How to Support a Friend with a Poor Prenatal Diagnosis

Do you have a friend or family member who has just received a poor prenatal diagnosis for her child? Is a coworker expecting a baby with a terminal diagnosis? Do you want to help but aren't sure just what to say or what to do? If so, thank you for caring so much.

When a prenatal diagnosis of Trisomy 18 or Trisomy 13 is received, the parents are adjusting to the reality of the situation. It is not helpful to say things like, "Maybe the doctor is wrong," or "I know someone else who had a similar diagnosis and their baby was fine." Although you are meaning to offer hope, it often tends to make the parents feel like you think they are making too big a deal out of this, when it is a big deal.

It is not helpful to say, "Maybe the doctor is wrong."

In the same manner, if you and they are spiritual, don't pray for a miracle unless the parents indicate that's how they want you to pray. Telling them you are praying for a miracle can sometimes make them feel like something is lacking in their faith if their baby isn't healed. They are working hard to come to peace with the situation; telling them you are praying for them to have peace and wisdom is comforting.

The most important thing is to just be available to listen. Don't be shocked if your friend spends time planning her child's funeral, selecting the burial gown, or other similar topics. A mother's instinct is to care for her child, and this is just another way to do that.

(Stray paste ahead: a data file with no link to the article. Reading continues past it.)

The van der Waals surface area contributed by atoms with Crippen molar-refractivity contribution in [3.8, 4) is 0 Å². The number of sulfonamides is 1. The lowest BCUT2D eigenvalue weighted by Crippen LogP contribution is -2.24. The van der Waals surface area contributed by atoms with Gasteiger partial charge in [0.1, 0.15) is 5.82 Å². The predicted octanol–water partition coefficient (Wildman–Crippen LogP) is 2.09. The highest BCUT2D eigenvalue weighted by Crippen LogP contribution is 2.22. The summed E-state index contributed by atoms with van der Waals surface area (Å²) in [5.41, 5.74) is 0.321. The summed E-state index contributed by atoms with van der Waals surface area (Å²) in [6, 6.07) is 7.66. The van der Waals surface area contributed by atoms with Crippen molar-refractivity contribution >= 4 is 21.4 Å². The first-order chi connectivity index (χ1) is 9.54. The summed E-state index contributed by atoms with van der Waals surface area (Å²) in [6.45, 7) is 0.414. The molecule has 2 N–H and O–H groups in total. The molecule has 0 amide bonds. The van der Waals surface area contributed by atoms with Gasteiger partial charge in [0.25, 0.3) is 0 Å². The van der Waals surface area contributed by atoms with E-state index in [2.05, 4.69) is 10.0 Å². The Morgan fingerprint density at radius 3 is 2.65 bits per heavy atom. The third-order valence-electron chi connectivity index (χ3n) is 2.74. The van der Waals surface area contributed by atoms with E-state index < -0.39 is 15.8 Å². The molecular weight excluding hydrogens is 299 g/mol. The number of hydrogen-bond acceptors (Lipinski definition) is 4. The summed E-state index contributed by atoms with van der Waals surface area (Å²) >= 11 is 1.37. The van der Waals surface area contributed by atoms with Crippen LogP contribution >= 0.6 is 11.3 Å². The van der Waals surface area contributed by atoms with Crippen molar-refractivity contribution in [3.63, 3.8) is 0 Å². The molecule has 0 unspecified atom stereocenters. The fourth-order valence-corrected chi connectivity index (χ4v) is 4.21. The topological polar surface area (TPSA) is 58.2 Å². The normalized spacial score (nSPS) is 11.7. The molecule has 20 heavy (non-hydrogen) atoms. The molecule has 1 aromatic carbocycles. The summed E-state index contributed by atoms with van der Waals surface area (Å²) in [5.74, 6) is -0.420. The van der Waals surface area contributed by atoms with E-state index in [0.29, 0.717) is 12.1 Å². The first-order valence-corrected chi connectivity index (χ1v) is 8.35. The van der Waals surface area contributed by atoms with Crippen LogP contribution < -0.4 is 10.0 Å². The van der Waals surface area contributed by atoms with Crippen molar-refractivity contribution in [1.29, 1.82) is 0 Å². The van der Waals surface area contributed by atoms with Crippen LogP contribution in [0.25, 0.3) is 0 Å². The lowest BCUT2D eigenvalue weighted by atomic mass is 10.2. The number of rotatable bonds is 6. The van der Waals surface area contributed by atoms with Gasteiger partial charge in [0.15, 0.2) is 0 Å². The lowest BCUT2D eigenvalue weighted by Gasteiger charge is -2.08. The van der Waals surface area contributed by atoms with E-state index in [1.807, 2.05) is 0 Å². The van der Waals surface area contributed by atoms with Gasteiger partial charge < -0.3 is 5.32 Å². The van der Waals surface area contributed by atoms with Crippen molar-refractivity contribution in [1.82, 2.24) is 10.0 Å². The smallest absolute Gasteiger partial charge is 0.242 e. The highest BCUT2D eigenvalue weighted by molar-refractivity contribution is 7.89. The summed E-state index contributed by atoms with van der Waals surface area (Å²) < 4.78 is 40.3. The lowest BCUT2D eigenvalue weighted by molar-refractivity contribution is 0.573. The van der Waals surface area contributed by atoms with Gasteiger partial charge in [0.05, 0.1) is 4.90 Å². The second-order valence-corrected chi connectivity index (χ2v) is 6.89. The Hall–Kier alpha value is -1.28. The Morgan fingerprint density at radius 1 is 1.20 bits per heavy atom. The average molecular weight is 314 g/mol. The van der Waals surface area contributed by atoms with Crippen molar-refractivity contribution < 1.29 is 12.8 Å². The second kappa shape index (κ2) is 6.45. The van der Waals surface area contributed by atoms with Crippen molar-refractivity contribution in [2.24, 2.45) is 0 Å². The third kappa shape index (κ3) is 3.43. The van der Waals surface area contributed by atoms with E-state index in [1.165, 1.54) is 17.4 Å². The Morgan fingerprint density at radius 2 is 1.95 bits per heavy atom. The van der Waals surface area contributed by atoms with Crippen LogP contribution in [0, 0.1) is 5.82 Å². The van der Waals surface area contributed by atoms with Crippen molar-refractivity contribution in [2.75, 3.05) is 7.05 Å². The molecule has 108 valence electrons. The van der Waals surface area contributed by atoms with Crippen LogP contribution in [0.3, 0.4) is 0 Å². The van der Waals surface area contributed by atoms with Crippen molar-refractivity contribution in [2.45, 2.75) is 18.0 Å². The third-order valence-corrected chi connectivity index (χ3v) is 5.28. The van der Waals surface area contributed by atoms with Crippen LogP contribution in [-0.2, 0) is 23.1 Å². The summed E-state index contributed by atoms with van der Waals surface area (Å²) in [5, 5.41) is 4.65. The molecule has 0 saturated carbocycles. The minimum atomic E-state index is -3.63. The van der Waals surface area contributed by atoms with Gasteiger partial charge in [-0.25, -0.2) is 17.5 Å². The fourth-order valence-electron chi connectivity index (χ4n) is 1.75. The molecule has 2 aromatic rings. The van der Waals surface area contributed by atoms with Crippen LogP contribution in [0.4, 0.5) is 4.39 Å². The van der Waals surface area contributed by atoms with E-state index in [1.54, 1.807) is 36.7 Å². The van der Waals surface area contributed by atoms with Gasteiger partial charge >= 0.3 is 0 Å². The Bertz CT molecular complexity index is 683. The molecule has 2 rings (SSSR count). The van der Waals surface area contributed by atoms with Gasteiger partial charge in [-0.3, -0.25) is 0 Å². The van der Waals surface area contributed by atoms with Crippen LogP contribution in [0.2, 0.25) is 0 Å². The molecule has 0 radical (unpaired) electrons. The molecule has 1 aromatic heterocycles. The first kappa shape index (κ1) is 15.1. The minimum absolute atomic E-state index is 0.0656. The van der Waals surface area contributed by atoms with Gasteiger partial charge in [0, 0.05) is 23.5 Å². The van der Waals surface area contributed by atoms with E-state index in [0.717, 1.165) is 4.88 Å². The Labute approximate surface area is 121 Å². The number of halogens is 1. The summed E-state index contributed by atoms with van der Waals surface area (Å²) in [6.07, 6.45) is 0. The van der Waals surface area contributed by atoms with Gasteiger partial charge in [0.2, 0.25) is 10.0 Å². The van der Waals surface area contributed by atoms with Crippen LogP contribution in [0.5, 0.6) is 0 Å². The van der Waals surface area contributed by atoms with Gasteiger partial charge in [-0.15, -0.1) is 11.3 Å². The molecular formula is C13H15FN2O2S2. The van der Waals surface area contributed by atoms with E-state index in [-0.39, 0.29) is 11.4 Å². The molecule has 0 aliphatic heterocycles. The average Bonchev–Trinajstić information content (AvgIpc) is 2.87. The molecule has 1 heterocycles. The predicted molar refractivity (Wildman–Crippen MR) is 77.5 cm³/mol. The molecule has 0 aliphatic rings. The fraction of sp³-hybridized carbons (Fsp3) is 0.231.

If you would have held a baby shower for your friend, don't assume she will or won't want one. Ask her. Some moms want a shower because they want to treasure whatever "normal" things they can about the pregnancy. Others may prefer a "pampering" party, where they can try to relax from the stress of carrying a baby with a poor diagnosis. Others may find a shower too painful. So talk to your friend and find out what will help her.

Likewise, don't avoid talking about the pregnancy or the baby. Many a mom has found that friends and relatives act as if she isn't pregnant, which is a very hurtful thing. Although they are trying to protect her and themselves from becoming "too attached", it causes more pain than it saves. Moms love their babies and are proud of them, even if they are very ill. Love her baby, too, and allow her to talk about her child if she desires.

Gifts are appropriate! Although you may feel strange buying clothing or gifts for a baby who may not live, it is comforting for the mother to receive things for her baby. It adds a little normalcy to an otherwise abnormal situation and makes her feel that her baby is still loved, despite his or her illness.

Purchase two identical gifts, one for the baby and one for mom

A wonderful thing to do is to purchase two identical gifts, whether clothing or stuffed animals. That way, the mom can give one to the baby and keep the identical one. Many moms do this, and then reverse them for the burial, so they can keep the one that belonged to their baby with them.

Offer to be there at the birth if your friend wishes. Any time you spend with the baby means memories you can later share with the mom, which will be so comforting. Offer to take photographs, so your friend can focus on spending time with her baby instead of on taking the pictures that will be so important later.

And after the baby dies, there is still much you can do. See How to Help a Grieving Friend to learn how you can really support your friend.

How to Help a Grieving Friend | What to Say to a Grieving Friend
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This page updated November 16, 2004.